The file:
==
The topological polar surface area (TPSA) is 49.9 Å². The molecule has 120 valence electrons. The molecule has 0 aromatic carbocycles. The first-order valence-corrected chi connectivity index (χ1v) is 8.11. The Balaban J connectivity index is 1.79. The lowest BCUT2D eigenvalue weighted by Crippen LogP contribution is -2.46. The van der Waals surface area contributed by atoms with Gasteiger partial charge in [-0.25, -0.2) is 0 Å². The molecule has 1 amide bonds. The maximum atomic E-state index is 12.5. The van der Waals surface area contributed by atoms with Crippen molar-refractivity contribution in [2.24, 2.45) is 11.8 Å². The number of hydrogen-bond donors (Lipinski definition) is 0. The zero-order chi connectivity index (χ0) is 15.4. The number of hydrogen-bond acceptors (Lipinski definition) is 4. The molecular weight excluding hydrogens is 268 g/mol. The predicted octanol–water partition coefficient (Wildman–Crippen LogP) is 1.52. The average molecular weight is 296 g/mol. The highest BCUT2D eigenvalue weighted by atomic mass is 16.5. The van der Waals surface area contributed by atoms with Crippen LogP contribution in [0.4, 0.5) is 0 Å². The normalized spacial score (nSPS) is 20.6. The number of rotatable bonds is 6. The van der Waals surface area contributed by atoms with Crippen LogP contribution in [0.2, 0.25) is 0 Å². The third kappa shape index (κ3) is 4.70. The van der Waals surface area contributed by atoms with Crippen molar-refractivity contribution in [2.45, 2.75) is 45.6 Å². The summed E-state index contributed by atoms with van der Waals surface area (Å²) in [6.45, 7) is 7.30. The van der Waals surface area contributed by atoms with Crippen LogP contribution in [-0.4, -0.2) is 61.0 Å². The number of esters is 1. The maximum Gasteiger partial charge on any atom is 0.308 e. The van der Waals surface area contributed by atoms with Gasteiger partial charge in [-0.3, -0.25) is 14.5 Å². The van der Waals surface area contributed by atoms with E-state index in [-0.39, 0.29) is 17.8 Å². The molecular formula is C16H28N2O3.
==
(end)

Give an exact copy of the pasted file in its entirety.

The topological polar surface area (TPSA) is 49.9 Å². The molecule has 120 valence electrons. The molecule has 0 aromatic carbocycles. The first-order valence-corrected chi connectivity index (χ1v) is 8.11. The Balaban J connectivity index is 1.79. The lowest BCUT2D eigenvalue weighted by Crippen LogP contribution is -2.46. The van der Waals surface area contributed by atoms with Gasteiger partial charge in [-0.25, -0.2) is 0 Å². The molecule has 1 amide bonds. The maximum atomic E-state index is 12.5. The van der Waals surface area contributed by atoms with Crippen molar-refractivity contribution in [2.24, 2.45) is 11.8 Å². The number of hydrogen-bond donors (Lipinski definition) is 0. The zero-order chi connectivity index (χ0) is 15.4. The number of hydrogen-bond acceptors (Lipinski definition) is 4. The molecular weight excluding hydrogens is 268 g/mol. The predicted octanol–water partition coefficient (Wildman–Crippen LogP) is 1.52. The average molecular weight is 296 g/mol. The highest BCUT2D eigenvalue weighted by atomic mass is 16.5. The van der Waals surface area contributed by atoms with Crippen LogP contribution in [0.4, 0.5) is 0 Å². The normalized spacial score (nSPS) is 20.6. The number of rotatable bonds is 6. The van der Waals surface area contributed by atoms with Crippen LogP contribution in [0.2, 0.25) is 0 Å². The third kappa shape index (κ3) is 4.70. The van der Waals surface area contributed by atoms with Crippen molar-refractivity contribution in [2.45, 2.75) is 45.6 Å². The summed E-state index contributed by atoms with van der Waals surface area (Å²) in [6.45, 7) is 7.30. The van der Waals surface area contributed by atoms with Crippen LogP contribution in [-0.4, -0.2) is 61.0 Å². The number of esters is 1. The maximum Gasteiger partial charge on any atom is 0.308 e. The van der Waals surface area contributed by atoms with Gasteiger partial charge in [-0.3, -0.25) is 14.5 Å². The van der Waals surface area contributed by atoms with E-state index in [-0.39, 0.29) is 17.8 Å². The molecular formula is C16H28N2O3.